Finally, to give the subject more than it deserves, the intervenor seems mistaken in its apparent premise that rules defining appropriate bargaining units may or should be read to outlaw work-preserving agreements.
There are some quibbles about the arbitrator's procedure and about the substance of his decisions. The attack upon his construction of the contract is frivolous; the question is patently outside the scope of judicial consideration. The claim that the arbitrator acted too speedily is not more imposing. Defendant kept the Union in the dark concerning its sale plans until the eleventh hour. Then it strove, with some success, to delay the arbitration. There was compelling reason for a swift decision. And the question of contract interpretation was a fairly simple one.
To show otherwise, defendant and the intervenor say that a strike was the only remedy for the breach asserted by the NMU, and that the arbitrator therefore exceeded his powers in granting an award in the nature of an injunction. In other words, defendant, selling its last ship without obtaining the assurance of continued incumbency it owed the NMU, concedes to the Union and the men the exclusive right to refrain concertedly from working at jobs they would no longer have. Arguments this frivolous are liable to lead courts erroneously to overlook better ones.
In any event, the arbitrator's authority to choose an appropriate remedy, like his power to construe the contract and govern his own procedures, was exercised well within the bounds in which his judgments are final and unreviewable. Cf. John Wiley & Sons v. Livingston, supra, 376 U.S. at 552-59; United Steelworkers v. American Mfg. Co., 363 U.S. 564, 567-69, 4 L. Ed. 2d 1403, 80 S. Ct. 1343 (1960).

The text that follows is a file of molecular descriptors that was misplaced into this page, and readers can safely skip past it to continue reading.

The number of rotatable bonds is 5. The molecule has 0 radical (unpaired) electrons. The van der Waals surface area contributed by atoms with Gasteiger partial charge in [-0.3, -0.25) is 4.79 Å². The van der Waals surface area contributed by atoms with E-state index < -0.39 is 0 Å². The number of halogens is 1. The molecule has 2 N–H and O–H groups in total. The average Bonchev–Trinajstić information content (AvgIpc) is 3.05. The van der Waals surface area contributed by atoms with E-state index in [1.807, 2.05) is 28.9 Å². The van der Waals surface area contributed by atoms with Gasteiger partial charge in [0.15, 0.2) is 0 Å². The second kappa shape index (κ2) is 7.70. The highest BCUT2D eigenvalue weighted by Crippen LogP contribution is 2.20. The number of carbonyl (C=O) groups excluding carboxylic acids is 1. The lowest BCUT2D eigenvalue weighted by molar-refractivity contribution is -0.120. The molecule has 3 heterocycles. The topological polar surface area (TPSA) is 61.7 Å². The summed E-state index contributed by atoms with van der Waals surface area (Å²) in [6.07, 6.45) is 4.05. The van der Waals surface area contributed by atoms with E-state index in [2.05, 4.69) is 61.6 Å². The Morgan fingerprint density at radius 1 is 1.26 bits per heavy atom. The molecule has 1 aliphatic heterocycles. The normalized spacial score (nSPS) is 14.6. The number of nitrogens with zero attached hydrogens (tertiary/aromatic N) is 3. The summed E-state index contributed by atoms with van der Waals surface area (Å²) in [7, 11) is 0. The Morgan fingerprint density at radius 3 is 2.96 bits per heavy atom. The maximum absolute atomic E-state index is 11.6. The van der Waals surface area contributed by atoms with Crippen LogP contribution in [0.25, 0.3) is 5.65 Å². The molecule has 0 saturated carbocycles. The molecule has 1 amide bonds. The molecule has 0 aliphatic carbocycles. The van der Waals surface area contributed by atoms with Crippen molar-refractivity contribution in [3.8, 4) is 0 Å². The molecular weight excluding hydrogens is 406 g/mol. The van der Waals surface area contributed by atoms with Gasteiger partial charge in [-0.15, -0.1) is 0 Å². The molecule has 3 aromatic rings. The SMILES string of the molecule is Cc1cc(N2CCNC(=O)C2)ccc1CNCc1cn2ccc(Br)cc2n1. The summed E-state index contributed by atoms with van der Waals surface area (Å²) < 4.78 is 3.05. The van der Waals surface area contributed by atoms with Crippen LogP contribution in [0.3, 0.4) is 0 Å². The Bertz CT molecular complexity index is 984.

The court concludes in sum that this is in overwhelming probability a case for confirmation of the arbitrator's award. The genuine issues appear to be only issues of law. The grounds for opposing the award are, with one exception, unsubstantial. As to that exception, the court is prepared on the materials before it to rule for the Union.
There are reasons of at least a technical nature, however, for postponing a formally final decision on the motion to confirm. Another judge of the court has granted a motion for intervention and authorized the filing of an answer by the intervenor. That answer had not been filed when the present motion was argued, and is not before the court as this is written.
In addition, defendant says it needs discovery on its antitrust contentions. This is put in the vaguest terms, and it is deeply unpersuasive. Nevertheless, the thought has not received full consideration, and there is no need today to rule finally upon the propriety of proposed discovery proceedings.
Mindful of such loose ends, the court, with the acquiescence of the parties, has treated the instant proceeding as an application for an injunction pendente lite restraining transfer of the Barbara until final resolution of the proceeding to confirm the arbitral award. And the decision herein will be to grant such "temporary" relief. Judging from everything the parties say, the practical effect may well be final; the contract for sale of the vessel and the intervenor's obligation to deliver it to a charterer are due for execution hours from now (or may be, in some respects at least, possibly overdue already). Nevertheless, we are calling the relief sought and granted "preliminary" for at least the reasons already sketched.